The famous painter is believed to have experienced synesthesia, which may have influenced his use of color in his paintings. He is said to have associated certain colors with specific emotions or moods.

Billie Eilish

The singer-songwriter has talked publicly about her experiences with synesthesia, which include seeing colors in response to music. She has said that different chords and melodies evoke different colors and shapes for her. 


The singer-songwriter has said that she experiences synesthesia, which allows her to see colors and shapes in response to music.

Kanye West

The rapper and producer has said that he experiences synesthesia, which he describes as “seeing sound.” He has talked about how this influences his creative process, and has even designed an album cover that he says represents the colors he sees when he listens to music.

Pharrell Williams

The musician and producer said that he experiences synesthesia, which allows him to see colors in response to music. He has talked about how this influences his songwriting and production, and has even designed a line of clothing based on the colors he sees in different musical genres.


The odds of having synesthesia greatly depend on the type being considered as well as individual circumstances like genetics and environment throughout one’s life. Statistics show that 2-4% of individuals worldwide have some form of this neurological phenomenon which is estimated to be around 4 million people globally. 

Although living with synesthesia can bring its own set of difficulties, it can also bring comfort knowing that someone with similar perspectives exists amongst us and seeing the world from a different perspective.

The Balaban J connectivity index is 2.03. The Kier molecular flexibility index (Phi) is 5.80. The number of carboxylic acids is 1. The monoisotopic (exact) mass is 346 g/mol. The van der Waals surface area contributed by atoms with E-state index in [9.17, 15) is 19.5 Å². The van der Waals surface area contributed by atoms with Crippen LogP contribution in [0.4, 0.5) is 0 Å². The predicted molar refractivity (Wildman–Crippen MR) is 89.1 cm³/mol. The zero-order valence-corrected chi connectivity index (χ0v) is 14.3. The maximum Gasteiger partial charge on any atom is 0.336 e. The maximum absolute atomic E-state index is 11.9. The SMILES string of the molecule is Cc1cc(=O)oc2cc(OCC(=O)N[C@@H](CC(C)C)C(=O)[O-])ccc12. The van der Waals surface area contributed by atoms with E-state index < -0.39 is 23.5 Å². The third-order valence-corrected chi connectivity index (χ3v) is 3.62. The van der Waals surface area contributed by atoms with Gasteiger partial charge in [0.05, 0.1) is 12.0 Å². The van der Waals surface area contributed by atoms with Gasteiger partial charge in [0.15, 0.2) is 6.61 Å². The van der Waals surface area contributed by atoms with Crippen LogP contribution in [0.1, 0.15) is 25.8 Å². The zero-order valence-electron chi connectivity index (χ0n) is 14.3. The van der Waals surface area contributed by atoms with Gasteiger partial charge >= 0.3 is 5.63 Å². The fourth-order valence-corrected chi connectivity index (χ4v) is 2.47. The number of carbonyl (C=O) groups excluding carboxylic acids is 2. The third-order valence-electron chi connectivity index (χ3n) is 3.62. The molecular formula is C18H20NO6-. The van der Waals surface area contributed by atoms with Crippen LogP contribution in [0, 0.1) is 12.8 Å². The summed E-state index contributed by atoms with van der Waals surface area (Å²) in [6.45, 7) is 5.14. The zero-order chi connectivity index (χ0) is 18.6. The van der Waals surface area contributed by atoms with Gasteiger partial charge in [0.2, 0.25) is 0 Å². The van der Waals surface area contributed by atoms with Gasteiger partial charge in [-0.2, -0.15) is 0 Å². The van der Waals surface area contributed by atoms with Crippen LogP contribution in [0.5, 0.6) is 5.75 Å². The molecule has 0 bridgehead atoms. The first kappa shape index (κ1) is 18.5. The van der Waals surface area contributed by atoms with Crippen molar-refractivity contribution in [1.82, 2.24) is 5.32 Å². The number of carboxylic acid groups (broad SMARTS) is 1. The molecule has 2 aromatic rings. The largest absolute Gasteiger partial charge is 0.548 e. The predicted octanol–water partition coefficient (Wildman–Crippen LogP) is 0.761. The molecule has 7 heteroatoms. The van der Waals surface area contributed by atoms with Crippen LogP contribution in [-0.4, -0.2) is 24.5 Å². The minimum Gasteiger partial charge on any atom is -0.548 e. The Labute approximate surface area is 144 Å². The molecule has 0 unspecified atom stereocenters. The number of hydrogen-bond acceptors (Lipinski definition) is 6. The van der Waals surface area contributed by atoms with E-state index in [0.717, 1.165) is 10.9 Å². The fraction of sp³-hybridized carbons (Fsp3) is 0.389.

1. Survival of the Synesthesia gene: Why do people hear colors and taste words? (n.d.). PubMed Central (PMC). https://www.ncbi.nlm.nih.gov/pmc/articles/PMC3222625/
  2. Tilot AK et al. 2019 Investigating genetic links between grapheme–colour synaesthesia and neuropsychiatric traits. Phil. Trans. R. Soc. B 374: 20190026. http://dx.doi.org/10.1098/rstb.2019.0026
  3. Palmer, S. E. (2015, July 13). What color is this song? Nautilus. https://nautil.us/what-color-is-this-song-235546/
  4. Everyday Fantasia: The world of synesthesia. (n.d.). https://www.apa.org. https://www.apa.org/monitor/mar01/synesthesia
  5. A taste for words and sounds: A case of lexical-gustatory and sound-gustatory synesthesia. (n.d.). Frontiers. https://www.frontiersin.org/articles/10.3389/fpsyg.2013.00775/full
  6. Ordinal linguistic personification and personification in general. (2023, March 25). The Synesthesia Tree. https://www.thesynesthesiatree.com/2021/03/ordinal-linguistic-personification-and.html?m=1
  7. Everyday Fantasia: The world of synesthesia. (n.d.). https://www.apa.org. https://www.apa.org/monitor/mar01/synesthesia
  8. Semantic mechanisms may be responsible for developing synesthesia. (n.d.). Frontiers. https://www.frontiersin.org/articles/10.3389/fnhum.2014.00509/full
  9. The MIT Press Reader. (2019, September 10). Exploring drug-induced Synesthesia. https://thereader.mitpress.mit.edu/exploring-drug-induced-synesthesia/
  10. Increase your mindful synesthetic awareness. (2018, January 25). Synesthesia Meditation. https://synesthesia.com/blog/synesthesia-meditation/
  11. Second known case of patient developing synesthesia after brain injury. (2023, April 28). ScienceDaily. https://www.sciencedaily.com/releases/2013/07/130730101744.htm
  12. Ward, J., Thompson-Lake, D., Ely, R., & Kaminski, F. (2008). Synaesthesia, creativity and art: What is the link? British Journal of Psychology, 99(1), 127-141. https://doi.org/10.1348/000712607×204164
  13. Do Synesthetes have better memory? (2019, September 26). News-Medical.net. https://www.google.com/amp/s/www.news-medical.net/amp/health/Do-Synesthetes-Have-Better-Memory.aspx
  14. Banissy, M. J., Walsh, V., & Ward, J. (2009). Enhanced sensory perception in synaesthesia. Experimental Brain Research, 196(4), 565-571. https://doi.org/10.1007/s00221-009-1888-0
  15. One-shot Synesthesia. (n.d.). PubMed Central (PMC). https://www.ncbi.nlm.nih.gov/pmc/articles/PMC5703764/